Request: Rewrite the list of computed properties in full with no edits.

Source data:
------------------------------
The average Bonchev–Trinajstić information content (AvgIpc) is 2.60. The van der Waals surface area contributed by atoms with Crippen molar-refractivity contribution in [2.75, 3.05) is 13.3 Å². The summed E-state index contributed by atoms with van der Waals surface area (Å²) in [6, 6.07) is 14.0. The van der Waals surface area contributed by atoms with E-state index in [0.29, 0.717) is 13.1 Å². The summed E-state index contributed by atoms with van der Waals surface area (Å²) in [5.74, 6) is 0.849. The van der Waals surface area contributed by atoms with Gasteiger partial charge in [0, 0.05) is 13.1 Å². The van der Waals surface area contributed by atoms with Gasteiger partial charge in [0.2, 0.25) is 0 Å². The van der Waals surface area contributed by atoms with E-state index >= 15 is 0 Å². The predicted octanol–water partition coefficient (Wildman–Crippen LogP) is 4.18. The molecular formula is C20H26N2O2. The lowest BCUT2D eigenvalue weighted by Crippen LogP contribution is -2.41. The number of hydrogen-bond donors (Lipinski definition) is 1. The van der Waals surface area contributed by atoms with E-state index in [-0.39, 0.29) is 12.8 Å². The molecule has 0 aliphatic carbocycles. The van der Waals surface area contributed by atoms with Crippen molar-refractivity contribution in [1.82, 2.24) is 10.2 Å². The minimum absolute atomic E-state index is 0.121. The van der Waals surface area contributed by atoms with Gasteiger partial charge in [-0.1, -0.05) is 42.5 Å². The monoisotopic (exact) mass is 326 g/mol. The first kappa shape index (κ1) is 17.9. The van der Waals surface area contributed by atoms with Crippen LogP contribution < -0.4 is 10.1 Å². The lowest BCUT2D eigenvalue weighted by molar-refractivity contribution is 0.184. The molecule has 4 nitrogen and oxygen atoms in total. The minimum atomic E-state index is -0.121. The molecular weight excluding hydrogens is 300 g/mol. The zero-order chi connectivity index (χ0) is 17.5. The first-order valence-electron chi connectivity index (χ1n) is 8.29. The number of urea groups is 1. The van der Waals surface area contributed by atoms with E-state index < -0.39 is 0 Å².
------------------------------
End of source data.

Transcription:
The average Bonchev–Trinajstić information content (AvgIpc) is 2.60. The van der Waals surface area contributed by atoms with Crippen molar-refractivity contribution in [2.75, 3.05) is 13.3 Å². The summed E-state index contributed by atoms with van der Waals surface area (Å²) in [6, 6.07) is 14.0. The van der Waals surface area contributed by atoms with E-state index in [0.29, 0.717) is 13.1 Å². The summed E-state index contributed by atoms with van der Waals surface area (Å²) in [5.74, 6) is 0.849. The van der Waals surface area contributed by atoms with Gasteiger partial charge in [0, 0.05) is 13.1 Å². The van der Waals surface area contributed by atoms with Gasteiger partial charge in [0.2, 0.25) is 0 Å². The van der Waals surface area contributed by atoms with E-state index >= 15 is 0 Å². The predicted octanol–water partition coefficient (Wildman–Crippen LogP) is 4.18. The molecular formula is C20H26N2O2. The lowest BCUT2D eigenvalue weighted by Crippen LogP contribution is -2.41. The number of hydrogen-bond donors (Lipinski definition) is 1. The van der Waals surface area contributed by atoms with E-state index in [-0.39, 0.29) is 12.8 Å². The molecule has 0 aliphatic carbocycles. The van der Waals surface area contributed by atoms with Crippen molar-refractivity contribution in [1.82, 2.24) is 10.2 Å². The minimum absolute atomic E-state index is 0.121. The van der Waals surface area contributed by atoms with Gasteiger partial charge in [-0.1, -0.05) is 42.5 Å². The monoisotopic (exact) mass is 326 g/mol. The first kappa shape index (κ1) is 17.9. The van der Waals surface area contributed by atoms with Crippen LogP contribution < -0.4 is 10.1 Å². The lowest BCUT2D eigenvalue weighted by molar-refractivity contribution is 0.184. The molecule has 4 nitrogen and oxygen atoms in total. The minimum atomic E-state index is -0.121. The molecular weight excluding hydrogens is 300 g/mol. The zero-order chi connectivity index (χ0) is 17.5. The first-order valence-electron chi connectivity index (χ1n) is 8.29. The number of urea groups is 1. The van der Waals surface area contributed by atoms with E-state index < -0.39 is 0 Å².